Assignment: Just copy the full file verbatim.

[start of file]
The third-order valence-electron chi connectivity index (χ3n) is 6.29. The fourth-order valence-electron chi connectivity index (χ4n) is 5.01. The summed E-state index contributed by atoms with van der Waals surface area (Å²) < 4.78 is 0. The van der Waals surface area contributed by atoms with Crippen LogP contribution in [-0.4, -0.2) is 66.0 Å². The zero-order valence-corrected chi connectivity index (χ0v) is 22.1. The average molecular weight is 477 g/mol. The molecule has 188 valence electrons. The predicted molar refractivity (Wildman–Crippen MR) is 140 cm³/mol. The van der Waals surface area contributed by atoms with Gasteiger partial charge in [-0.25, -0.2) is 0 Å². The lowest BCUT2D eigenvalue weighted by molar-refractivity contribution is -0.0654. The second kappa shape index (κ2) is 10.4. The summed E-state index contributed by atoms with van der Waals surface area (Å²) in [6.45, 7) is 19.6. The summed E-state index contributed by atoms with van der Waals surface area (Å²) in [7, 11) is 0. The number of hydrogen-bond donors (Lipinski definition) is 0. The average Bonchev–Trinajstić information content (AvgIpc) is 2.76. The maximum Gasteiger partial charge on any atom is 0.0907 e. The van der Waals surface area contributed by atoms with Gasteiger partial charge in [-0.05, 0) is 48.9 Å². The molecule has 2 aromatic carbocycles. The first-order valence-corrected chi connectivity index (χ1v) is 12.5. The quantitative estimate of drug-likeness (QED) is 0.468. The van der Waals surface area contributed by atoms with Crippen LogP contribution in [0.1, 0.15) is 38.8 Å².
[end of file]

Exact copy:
The third-order valence-electron chi connectivity index (χ3n) is 6.29. The fourth-order valence-electron chi connectivity index (χ4n) is 5.01. The summed E-state index contributed by atoms with van der Waals surface area (Å²) < 4.78 is 0. The van der Waals surface area contributed by atoms with Crippen LogP contribution in [-0.4, -0.2) is 66.0 Å². The zero-order valence-corrected chi connectivity index (χ0v) is 22.1. The average molecular weight is 477 g/mol. The molecule has 188 valence electrons. The predicted molar refractivity (Wildman–Crippen MR) is 140 cm³/mol. The van der Waals surface area contributed by atoms with Gasteiger partial charge in [-0.25, -0.2) is 0 Å². The lowest BCUT2D eigenvalue weighted by molar-refractivity contribution is -0.0654. The second kappa shape index (κ2) is 10.4. The summed E-state index contributed by atoms with van der Waals surface area (Å²) in [6.45, 7) is 19.6. The summed E-state index contributed by atoms with van der Waals surface area (Å²) in [7, 11) is 0. The number of hydrogen-bond donors (Lipinski definition) is 0. The average Bonchev–Trinajstić information content (AvgIpc) is 2.76. The maximum Gasteiger partial charge on any atom is 0.0907 e. The van der Waals surface area contributed by atoms with Gasteiger partial charge in [-0.05, 0) is 48.9 Å². The molecule has 2 aromatic carbocycles. The first-order valence-corrected chi connectivity index (χ1v) is 12.5. The quantitative estimate of drug-likeness (QED) is 0.468. The van der Waals surface area contributed by atoms with Crippen LogP contribution in [0.1, 0.15) is 38.8 Å².